MILLCREEK, Utah — A Utah woman is sharing a word of caution after she had a scary experience while hiking Sunday morning.
FOX 13 News spoke to this woman anonymously because she fears for her safety.
The woman and her dog were heading up a trail in Millcreek Canyon around 7 a.m. Sunday when a man approached her, asked to pet her dog, and read the dog’s name on its tag.
That escalated into the woman being followed.
“He just kind of disappeared off the trail, and that’s when I felt something in my stomach and I felt really weird," she said.
So, she turned around and started to walk down.
“There was someone up in the bushes," the woman said. "At the time I didn’t know who it was, then they started whistling, saying my dog’s name, trying to get him to go to the other side of the creek."
She says the man continued to call her dog, even though she asked him to stop. He then came up behind her, and she got her dog back on a leash and ran to her car, panicked.
“I think that is the scariest part — my dog is everything to me, so if he was to follow, then I was to follow too,” said the female hiker.
“The question of him, first of all, learning her dog's name, trying to call her dog, trying to get her to come to a particular location is frightening," said Sgt. Melody Cutler with Unified Police. "You always have to wonder, 'Why?'”
Cutler says the woman did the right thing in a situation that isn’t uncommon.
“The unfortunate thing is we have had some incidents in our canyons, because they’re isolated… it is an opportunity for people that are predatory to take advantage of a victim,” said Sgt. Cutler.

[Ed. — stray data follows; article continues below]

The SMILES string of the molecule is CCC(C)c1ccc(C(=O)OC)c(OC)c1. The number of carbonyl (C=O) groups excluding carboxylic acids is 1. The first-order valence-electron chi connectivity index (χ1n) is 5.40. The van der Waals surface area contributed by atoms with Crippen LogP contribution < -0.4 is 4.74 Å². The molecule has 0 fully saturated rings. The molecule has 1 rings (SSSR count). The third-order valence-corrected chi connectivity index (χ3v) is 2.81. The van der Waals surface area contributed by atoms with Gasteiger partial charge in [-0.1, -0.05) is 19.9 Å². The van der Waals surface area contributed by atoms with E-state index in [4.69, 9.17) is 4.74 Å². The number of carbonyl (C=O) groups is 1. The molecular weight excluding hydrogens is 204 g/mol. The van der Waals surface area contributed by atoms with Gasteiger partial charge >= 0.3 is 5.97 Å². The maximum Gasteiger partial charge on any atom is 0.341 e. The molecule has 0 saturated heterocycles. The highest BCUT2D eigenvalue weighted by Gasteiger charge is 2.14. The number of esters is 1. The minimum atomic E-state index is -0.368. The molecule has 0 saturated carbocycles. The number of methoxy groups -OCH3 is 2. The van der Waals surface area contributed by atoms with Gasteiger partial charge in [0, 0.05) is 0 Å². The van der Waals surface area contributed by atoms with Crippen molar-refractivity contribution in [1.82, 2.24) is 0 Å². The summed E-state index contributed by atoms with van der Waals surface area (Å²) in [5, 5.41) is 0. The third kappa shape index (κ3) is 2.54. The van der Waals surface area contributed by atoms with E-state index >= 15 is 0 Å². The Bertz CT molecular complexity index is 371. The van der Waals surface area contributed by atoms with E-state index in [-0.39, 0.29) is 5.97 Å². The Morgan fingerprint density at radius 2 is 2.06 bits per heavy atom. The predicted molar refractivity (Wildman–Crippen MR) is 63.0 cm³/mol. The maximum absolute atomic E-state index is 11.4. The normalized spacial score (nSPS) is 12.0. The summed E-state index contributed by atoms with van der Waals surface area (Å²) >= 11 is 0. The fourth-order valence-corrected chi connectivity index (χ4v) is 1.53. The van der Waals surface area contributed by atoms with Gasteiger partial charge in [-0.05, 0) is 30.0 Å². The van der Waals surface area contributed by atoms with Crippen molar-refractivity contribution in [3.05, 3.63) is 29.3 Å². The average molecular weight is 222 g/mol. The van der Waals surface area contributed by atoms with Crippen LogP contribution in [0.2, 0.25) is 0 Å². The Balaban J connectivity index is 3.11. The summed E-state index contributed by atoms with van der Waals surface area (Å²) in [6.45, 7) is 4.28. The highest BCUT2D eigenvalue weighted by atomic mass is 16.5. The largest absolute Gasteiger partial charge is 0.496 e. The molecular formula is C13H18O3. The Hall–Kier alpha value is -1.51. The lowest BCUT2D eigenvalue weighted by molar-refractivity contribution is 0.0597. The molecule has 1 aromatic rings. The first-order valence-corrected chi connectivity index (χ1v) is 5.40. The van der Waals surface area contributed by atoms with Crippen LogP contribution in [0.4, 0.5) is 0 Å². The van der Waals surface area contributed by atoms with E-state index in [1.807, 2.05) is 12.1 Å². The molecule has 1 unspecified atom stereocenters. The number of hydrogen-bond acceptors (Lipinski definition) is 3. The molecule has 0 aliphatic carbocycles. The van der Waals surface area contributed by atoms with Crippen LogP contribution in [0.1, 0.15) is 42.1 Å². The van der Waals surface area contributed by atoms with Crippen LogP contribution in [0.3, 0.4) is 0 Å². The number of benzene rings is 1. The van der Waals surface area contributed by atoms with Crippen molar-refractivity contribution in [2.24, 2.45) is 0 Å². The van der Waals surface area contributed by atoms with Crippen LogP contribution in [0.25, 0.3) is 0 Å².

It’s a story that has resonated with women on social media after the hiker posted about her experience.
“I got a lot of comments back, people saying they’ve had similar experiences, most of them females, and some of them saying they now open carry while hiking because they don’t feel safe hiking,” said the woman.
“Hearing stories like that makes me nervous to come out here a lot if, I am honest,” said Parker Blue, a mom of twins who frequents the canyon.
FOX 13 News asked hikers in the area how they stay safe while hiking. Blue said she doesn’t usually hike solo, but if she does, she considers going somewhere familiar and populated.
“I like to come somewhere where I know there will be a lot of people around,” she said.
“Ultimately, the reality is there is safety in numbers," Sgt. Cutler said. "So that’s an ideal situation: if you can get someone to go with you."
And if you do go alone, bring something you feel comfortable with for personal protection, like mace.
“Whatever it is, you have to be comfortable using it, otherwise it becomes a tool used against you,” said Sgt. Cutler.
This hiker did file a police report.
She says she still hasn’t been back to that area to hike and doesn’t want to hike alone anymore.